I am working on many new projects, but I can’t talk about them as they are meant to be a surprise. In October, I will be participating in several talks with Adobe, Ladies and Wine, and the AOI association. The projects are very exciting and I have confidence that they will have great success when they are completed.
Meet Steve Schwartz: Coaching Students Through LSAT Unplugged
None of us are strangers to the barriers that standardized testing poses to students. Most of us have gone through exams such as the SAT, ACT, or SAT II exams, which are notorious for being inherently abstruse to students without test preparation programs and similar resources.
Beyond these college entry exams, which some schools have made optional due to these reasons, there are also graduate school entry-level exams. Like the SAT and ACT, exams like the GRE, LSAT, and MCAT serve as gatekeepers to graduate school for many students for several reasons, ranging from financial difficulties to no access to preparation materials.
According to a study by Harvard scholars, the LSAT was linked to the marginalization of aspiring black lawyers.
Even so, individuals are working to alleviate these barriers; Steve Schwartz, one of these remarkable individuals, is making his LSAT preparation materials more accessible to all demographics through his blog and YouTube channel. BLENDtw had the pleasure of interviewing Steve about his journey to becoming an LSAT coach.
In your blog, you mentioned that a lot of other LSAT coaches tend to be geniuses that didn’t have to study for the LSAT for a good score. But, you worked extremely hard for your impressive score, and you can help others accomplish the same for themselves. How do you adhere to your promise to make LSAT prep and impressive scores accessible to all?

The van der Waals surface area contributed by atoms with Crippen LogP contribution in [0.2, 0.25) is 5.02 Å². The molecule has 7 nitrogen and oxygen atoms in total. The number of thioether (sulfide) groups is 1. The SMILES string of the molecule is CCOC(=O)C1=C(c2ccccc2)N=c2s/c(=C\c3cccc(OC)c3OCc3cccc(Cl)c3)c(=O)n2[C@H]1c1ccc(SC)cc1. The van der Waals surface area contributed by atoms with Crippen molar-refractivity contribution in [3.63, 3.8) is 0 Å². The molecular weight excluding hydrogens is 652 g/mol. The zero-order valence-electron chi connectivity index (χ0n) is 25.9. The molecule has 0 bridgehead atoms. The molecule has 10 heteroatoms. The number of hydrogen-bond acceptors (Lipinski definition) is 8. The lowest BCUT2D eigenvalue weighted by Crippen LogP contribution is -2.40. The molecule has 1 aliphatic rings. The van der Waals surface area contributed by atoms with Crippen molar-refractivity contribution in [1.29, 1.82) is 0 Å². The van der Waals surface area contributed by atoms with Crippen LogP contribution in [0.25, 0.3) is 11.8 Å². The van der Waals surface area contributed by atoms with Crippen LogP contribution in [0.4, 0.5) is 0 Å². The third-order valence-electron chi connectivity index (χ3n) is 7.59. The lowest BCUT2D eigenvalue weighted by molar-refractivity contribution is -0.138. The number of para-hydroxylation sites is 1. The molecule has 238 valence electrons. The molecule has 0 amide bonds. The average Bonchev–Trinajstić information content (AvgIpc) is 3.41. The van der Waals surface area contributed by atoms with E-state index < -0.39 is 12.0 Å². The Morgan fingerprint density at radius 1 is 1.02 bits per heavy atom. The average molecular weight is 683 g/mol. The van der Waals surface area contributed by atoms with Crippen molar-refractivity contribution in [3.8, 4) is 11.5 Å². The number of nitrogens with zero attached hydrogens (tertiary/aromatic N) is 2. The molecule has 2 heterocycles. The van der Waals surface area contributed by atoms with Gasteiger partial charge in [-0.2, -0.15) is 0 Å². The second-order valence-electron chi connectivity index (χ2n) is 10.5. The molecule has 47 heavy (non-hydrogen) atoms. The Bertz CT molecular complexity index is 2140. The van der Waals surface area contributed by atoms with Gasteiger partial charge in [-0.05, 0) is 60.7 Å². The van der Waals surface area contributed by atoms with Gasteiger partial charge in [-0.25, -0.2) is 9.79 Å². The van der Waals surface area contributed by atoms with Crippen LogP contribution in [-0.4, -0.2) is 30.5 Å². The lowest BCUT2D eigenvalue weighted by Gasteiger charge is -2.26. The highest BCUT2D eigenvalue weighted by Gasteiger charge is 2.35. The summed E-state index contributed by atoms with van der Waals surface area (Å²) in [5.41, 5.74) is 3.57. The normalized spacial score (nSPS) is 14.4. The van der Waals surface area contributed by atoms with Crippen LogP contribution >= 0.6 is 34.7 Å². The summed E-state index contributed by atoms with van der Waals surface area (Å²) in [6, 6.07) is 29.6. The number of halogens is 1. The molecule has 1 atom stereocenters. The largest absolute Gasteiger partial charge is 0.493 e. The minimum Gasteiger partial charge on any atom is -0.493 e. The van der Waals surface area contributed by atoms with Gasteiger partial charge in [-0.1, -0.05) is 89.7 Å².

Well, it’s really about getting into the student’s mindset and seeing the questions from their point of view. Going back in time to when I was prepping, I would feel dumb sometimes; I wouldn’t always get it the first time, the second time, or even the third time. So, it’s really about adjusting to the way they think about it and getting them to understand it using their way or their approach.
In 2019, there was a study published that linked the LSAT to the marginalization of aspiring black lawyers. How are you working to alleviate this marginalization?
So first off, aside from my courses, I release 98% of my information for free via the YouTube channel, Facebook group, and Instagram. So 98% of my information is free, that’s a lot of information. That being said, I also have scholarship programs for my class.
Earlier this year, I ran a special interest scholarship, where all you had to do was submit a short video, really anything you want. I got over 100 submissions. I was initially going to give 10 students access to top tier courses for three months, but I got so many good submissions that I accepted 30 students for free.